Govardhan is a sacred hill 26km from Mathura. It is an important place of pilgrimage for Hindus; to them, Lord Krishna and Govardhan hill are one.


Krishna uplifting Govardhan hill

According to legend, in ancient times the villagers feared the wrath of Indra the rain god, and used to perform a fire ritual or yagna in his honour.

Indra’s vanity got so bloated by this worship that he came to think he was above the Hindu trinity of Vishnu, Shiva and Brahma. To teach him a lesson, Krishna persuaded the villagers to stop praying to Indra and to pray to Govardhan hill instead. Indra was furious and poured a deluge of rain onto the village.

Krishna saved the day by lifting up Govardhan on one finger and holding it over the village like an umbrella for seven days. Indra realised he was powerless and stopped the rain. Ever since, Krishna has asked the local population to worship the hill with pujas and a Parikrama, a pilgrimage around the foot of the hill.

The Parikrama: pilgrims perform a 38km circumambulation or Parikrama around Govardhan hill in honour of Krishna. Some pilgrims go all the way round in one day while others perform Dandavata, prostrating full length on the ground as they go. This can take weeks or even months. The Parikrama starts at the Radha-Kund bathing tank after a darshan (beholding) of Harideva temple, and ends at the Manasi Ganga Kund bathing tank.

Govardhan boasts nearly 70 holy places and halts along the pilgrims’ way. Here are just a few:

[section name=” Shyama and Radha Kund***”]Radha kund

Shyama Kund and Radha Kund are very holy bathing places for Hindus. It is here that the Parikrama begins.

The story goes that when the people of Vrindavan heard that Krishna had killed the terrible demon Aristasura, who had appeared in the form of a bull, they rushed to the place in great jubilation.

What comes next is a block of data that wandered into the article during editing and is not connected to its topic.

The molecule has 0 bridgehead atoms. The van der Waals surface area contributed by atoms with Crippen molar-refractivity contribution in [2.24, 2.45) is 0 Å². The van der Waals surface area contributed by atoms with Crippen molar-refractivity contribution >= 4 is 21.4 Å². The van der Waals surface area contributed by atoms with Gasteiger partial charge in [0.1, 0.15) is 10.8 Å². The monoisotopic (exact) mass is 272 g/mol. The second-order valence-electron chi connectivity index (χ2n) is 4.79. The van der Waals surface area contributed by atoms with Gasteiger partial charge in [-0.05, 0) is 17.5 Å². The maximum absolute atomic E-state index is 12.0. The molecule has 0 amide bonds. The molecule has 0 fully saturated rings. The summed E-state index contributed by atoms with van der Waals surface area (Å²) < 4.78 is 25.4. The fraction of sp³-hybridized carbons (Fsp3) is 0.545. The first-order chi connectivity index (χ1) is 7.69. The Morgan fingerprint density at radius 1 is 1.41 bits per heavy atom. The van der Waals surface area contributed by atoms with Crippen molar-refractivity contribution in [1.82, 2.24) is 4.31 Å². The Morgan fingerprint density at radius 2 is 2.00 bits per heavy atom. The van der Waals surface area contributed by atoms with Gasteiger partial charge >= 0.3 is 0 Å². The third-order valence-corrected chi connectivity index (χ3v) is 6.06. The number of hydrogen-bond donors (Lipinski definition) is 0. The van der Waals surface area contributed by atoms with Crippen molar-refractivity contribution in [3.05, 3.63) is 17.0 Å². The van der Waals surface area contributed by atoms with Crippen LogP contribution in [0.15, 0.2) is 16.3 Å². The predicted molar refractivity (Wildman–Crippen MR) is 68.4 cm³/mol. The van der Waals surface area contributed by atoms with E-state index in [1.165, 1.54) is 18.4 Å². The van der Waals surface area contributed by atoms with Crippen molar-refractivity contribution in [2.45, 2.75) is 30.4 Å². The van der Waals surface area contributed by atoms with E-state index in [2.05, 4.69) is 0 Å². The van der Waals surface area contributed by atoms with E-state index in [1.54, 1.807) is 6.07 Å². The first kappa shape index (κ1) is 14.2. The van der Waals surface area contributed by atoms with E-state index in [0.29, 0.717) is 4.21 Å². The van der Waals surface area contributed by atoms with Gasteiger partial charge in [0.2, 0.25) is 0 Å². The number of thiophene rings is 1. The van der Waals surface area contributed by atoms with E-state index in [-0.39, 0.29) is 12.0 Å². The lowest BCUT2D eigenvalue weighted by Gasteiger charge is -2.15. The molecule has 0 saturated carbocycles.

But Radha was angry with Krishna for killing a sacred animal. She told him to purify himself by bathing in all the holy places in the universe; only then would she take him back. Krishna acquiesced but rather than take the trouble to go round all the holy places in the universe, Krishna brought them all to where he was. He dug his heels into the ground making a huge hole, the Shyama Kund, and invited all the holy places to pour their waters into it. Krishna was very proud of this and became arrogant.


Krishna & Radha

Radha dug out a hole of her own, the Radha Kund, with her bracelets and the help of her gopis.

Krishna was amazed and offered to pour water from his tank into hers. She refused and said that she and her friends would go themselves to fetch holy water from the Ganges in pots.

The holy places heard this and begged Radha to let them fill her tank. She agreed. Krishna immediately took a bath in the Radha-Kund and said that all who bathed there with faith would feel the same ecstatic love for him as Radha did. In return, Radha bathed in the Shyama-Kund and said that all who bathed there would feel the same ecstatic love for her as Krishna did.


[section name=”Manasi Ganga Kund /Sri Giriraj Temple***”]Manasi Ganga KundaAnother important place for Hindus is the very special Manasi Ganga Kund in the centre of Govardhan town.

Manasa means “spirit” or “mind” and Ganga is the Ganges: so the spirit of the Ganges inhabits the place.

According to the legend, it is the holy water of the Ganges that flows in this tank. It is said that to bathe in this water brings Krishna Prema, love for Krishna. It is here that the Parikrama pilgrimage ends. On its bank stands Giriraj temple.


[section name=”Daan Ghati Temple***”]govardhan

With its richly decorated facade showing Krishna lifting up Govardhan hill, Daan Ghati is one of Govardhan’s two most important temples, the other being Sri Giriraj.

In this temple the god is in the form of a rock that sinks a little further in to the ground each year. A very special temple, without equivalent anywhere else.


[section name=” Kusum Sarovar***”]Kusum SarovarKusum Sarovar is a big (450m2 ) kund or bathing tank that is said to have been built in the time of Krishna.

Kusuma means “flower”. It is said that this place was the garden where the gopis (girl cow-herds) gathered flowers for Krishna.

It was the king Jawahir Singh who gave the tank its current form and its Rajput style pavilions in 1764, in honour of his father Suraj Mall who had died on the battlefield. The pavilions contain three tombs and some fine wall paintings depicting the leisure pursuits of Krishna and of Suraj Mall and his wives Kishori and Hansiya.



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